Name: Eleocharis parvula
This is one of the most resilient and easy to keep carpet plants you can find. I had it in a tank that was left totally neglected for several months, with no water changes, fertilization or CO2. Obviously in these conditions it doesn't spread or form carpets, but on the day I finally decided to give the tank some maintenance, under the thick layer of cianobacteria I found this heroic little plant surviving who knows how, and as soon as the setup was in order it began to happily spread again. Under optimal conditions it forms a beautiful carpet, dense and 'hairy', thus the common name Hairgrass. Maintenance of this carpet is quite easy since, with a natural size of only about 5 cm and good rooting in the substrate, it doesn't require regular pruning or reattaching as some other carpets, only that you keep an eye on where it's spreading to since it will easily enter even the most shaded regions of the tank. When I bought this plant (Enrico's carpet above was born out of my own shootings which I sent to friends) it was labelled as E. minima, but after some research I concluded that it should be E. parvula.
Easy to grow, but make sure when you first put it in that you space the little clump a little away from each other. Tends to get covered in a little algae a first, and holds on to debris if the water isn't super clean. Trim it back to get growth short. Nice for the lawn without high lighting.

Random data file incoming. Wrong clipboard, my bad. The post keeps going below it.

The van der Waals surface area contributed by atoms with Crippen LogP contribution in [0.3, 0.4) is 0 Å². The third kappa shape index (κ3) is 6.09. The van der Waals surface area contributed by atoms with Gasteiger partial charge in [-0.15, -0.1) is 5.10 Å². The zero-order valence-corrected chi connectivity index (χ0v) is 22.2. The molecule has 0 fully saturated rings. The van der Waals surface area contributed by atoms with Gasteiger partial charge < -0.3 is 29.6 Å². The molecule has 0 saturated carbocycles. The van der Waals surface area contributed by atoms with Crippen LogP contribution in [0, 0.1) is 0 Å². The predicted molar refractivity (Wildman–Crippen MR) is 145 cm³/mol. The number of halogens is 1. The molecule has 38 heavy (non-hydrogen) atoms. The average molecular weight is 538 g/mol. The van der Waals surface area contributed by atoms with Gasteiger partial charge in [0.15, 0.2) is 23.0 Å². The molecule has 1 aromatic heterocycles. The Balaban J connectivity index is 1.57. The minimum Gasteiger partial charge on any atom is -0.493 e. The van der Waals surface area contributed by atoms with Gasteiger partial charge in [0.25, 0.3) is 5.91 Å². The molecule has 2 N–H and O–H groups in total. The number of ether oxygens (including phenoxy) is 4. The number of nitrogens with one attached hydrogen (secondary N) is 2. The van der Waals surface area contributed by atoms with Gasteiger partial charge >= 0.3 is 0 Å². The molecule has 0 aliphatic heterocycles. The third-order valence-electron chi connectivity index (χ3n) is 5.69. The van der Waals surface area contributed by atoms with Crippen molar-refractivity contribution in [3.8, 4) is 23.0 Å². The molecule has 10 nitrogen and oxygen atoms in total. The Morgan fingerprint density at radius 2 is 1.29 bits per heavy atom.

I bought a pot of Dwarf Hairgrass and positioned it in the middle at the back of my 22 litre tropical tank; I haven't used CO2 or any plant food. It has successfully managed to grow out of the pot and it is starting to spread from the center of the tank and out towards the front. I personally recommend planting it in your tank in a pot; this prevents the grass from uprooting, after the pot has settled it will grow out of the pot and into your tank. Dwarf Hairgrass makes a great place for Glass Catfish to rest, since they like to hide next to plants.
The dwarf hairgrass is a very fast and easy plant to grow, even without a heater or CO2 injection. My only problem with it is that filth tends to accumulate on the leaves, and algae likes to grow on it too.
A warning about combining harigrass with fiddler crabs, they love it. The first time I combined the two, the crab just parked on top of it and ate it strand by strand like pasta until it was completely gone.
When I first bought my Hairgrass I planted it in front of my driftwood. It did not take long for it to start developing root structure and shortly after a few days in direct CO2 flow it had grown really well.
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